By Brianne Miers, Senior Manager, Marketing and Communications, Root Cause
Most non-profit organizations are constantly struggling with how to balance the need to get the word out on the good work they do with the realities of their limited staff time and funding. Recognizing this was the case for many of its grantees, the Tufts Health Plan Foundation invited me and several other experts to deliver a workshop one morning last week. Our goal was to provide the nearly 50 attendees from Massachusetts and Rhode Island nonprofits with some concrete advice on how to tackle a variety of communications challenges.
Here is just a snapshot of what attendees learned:
- It’s important to have a solid plan in place. The word “planning” is often intimidating for nonprofits because it implies time and money; however, in my presentation, I stressed that an effective communications plan is not one that sits in a big binder on a shelf. Rather, it’s a living document that can be developed internally to serve as an organization’s “road map.” Rooted in a communications audit – a self-assessment that gathers valuable input from internal and external audiences – it captures its guiding language – mission, vision and values statements, and key messages – along with the activities that will be used to communicate and connect with stakeholders, and the goals and metrics for determining success. (See Getting Started with Communications Planning)
- It’s important to have a professional visual image. My colleague, Susan Musinsky, director of the Social Innovation Forum, presented several striking logo redesigns that she’s collected over 10+ years of working with social innovators and entrepreneurs that better reflected the organizations’ missions and were completed with minimal resources. She also talked about the success these organizations have had with presenting funders with graphic representations of their inputs, outputs and outcomes to illustrate key data and concepts in a clear and compelling way (See What Makes a Successful Infographic?).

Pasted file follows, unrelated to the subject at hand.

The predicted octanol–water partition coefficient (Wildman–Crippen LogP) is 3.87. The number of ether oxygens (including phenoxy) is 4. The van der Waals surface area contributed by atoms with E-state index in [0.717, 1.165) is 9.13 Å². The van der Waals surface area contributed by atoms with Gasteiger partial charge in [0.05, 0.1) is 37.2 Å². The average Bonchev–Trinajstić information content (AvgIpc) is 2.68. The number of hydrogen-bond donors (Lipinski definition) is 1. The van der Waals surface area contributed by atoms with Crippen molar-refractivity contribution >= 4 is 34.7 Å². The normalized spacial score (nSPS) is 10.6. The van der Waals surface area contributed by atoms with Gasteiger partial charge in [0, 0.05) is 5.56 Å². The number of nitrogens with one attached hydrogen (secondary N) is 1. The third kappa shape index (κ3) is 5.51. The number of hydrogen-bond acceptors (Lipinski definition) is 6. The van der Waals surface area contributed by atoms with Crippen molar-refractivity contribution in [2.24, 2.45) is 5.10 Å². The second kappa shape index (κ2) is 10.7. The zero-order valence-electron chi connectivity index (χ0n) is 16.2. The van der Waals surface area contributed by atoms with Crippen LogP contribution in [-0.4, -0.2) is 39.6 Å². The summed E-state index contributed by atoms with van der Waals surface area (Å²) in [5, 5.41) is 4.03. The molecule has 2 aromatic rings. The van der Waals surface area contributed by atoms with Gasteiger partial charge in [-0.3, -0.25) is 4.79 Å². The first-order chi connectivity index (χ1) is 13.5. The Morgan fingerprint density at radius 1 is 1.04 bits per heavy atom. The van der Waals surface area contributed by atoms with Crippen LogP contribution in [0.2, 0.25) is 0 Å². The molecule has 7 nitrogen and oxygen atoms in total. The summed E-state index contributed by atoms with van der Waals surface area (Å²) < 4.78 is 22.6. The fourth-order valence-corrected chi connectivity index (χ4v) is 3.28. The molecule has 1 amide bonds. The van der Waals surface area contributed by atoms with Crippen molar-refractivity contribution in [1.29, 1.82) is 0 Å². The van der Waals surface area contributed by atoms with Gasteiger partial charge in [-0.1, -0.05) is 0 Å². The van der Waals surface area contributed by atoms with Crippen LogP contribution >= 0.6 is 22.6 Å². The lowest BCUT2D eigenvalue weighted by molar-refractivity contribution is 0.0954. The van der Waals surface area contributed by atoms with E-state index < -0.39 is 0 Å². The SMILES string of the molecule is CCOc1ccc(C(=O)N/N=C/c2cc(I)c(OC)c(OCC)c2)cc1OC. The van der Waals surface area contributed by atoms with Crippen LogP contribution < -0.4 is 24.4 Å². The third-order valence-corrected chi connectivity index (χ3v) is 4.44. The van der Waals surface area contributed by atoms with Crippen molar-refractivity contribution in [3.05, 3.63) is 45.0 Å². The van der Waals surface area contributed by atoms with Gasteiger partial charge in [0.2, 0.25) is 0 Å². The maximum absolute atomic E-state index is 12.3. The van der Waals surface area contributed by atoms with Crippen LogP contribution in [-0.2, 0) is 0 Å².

- It’s important to share your stories. Nonprofits have so many good stories to tell, yet many have a hard time keeping up with collecting and using these stories in their outreach activities. Stacey Mann, communications officer at the Tufts Health Plan Foundation, reviewed four types of stories organizations should be keeping an out eye for—values (purpose), people (staff, clients, volunteers, donors, etc.), founder/founding (history) and impact (data)—along with some tips for collecting them, including starting each staff meeting with telling one new story. She also reinforced the importance of sharing stories regularly on social media to engage current supporters and gain new supporters (See Why Nonprofits Need to Be Storytellers)
- It’s important to leverage relationships. Events can be very time consuming and expensive for nonprofits to execute. Raymond Santos, community relations director at Ethos, wanted to celebrate the organization’s 40th anniversary last year without breaking the bank. By reaching out to his personal contacts – including his wedding caterer and a photographer friend of his wife’s – he was able to receive high-end services at a discounted rate. Also, because the executive director’s friend designed the invitation, Ethos was allowed to replicate the design internally for other materials and print them through an online service at a significant savings. In the end, Ray pulled off a successful “friendraiser” within his budget that drew nearly 400 attendees and significantly expanded the organization’s donor base (See Black Tie Optional: A Complete Special Events Resource for Nonprofit Organizations).
What are your tips for getting your message out? Or, what are you struggling with? Share your stories here and get advice from colleagues in the field. You can also review the slides from the workshop.
This marketing workshop was the second in the Tufts Health Plan Foundation’s new capacity-building speaker series for nonprofits.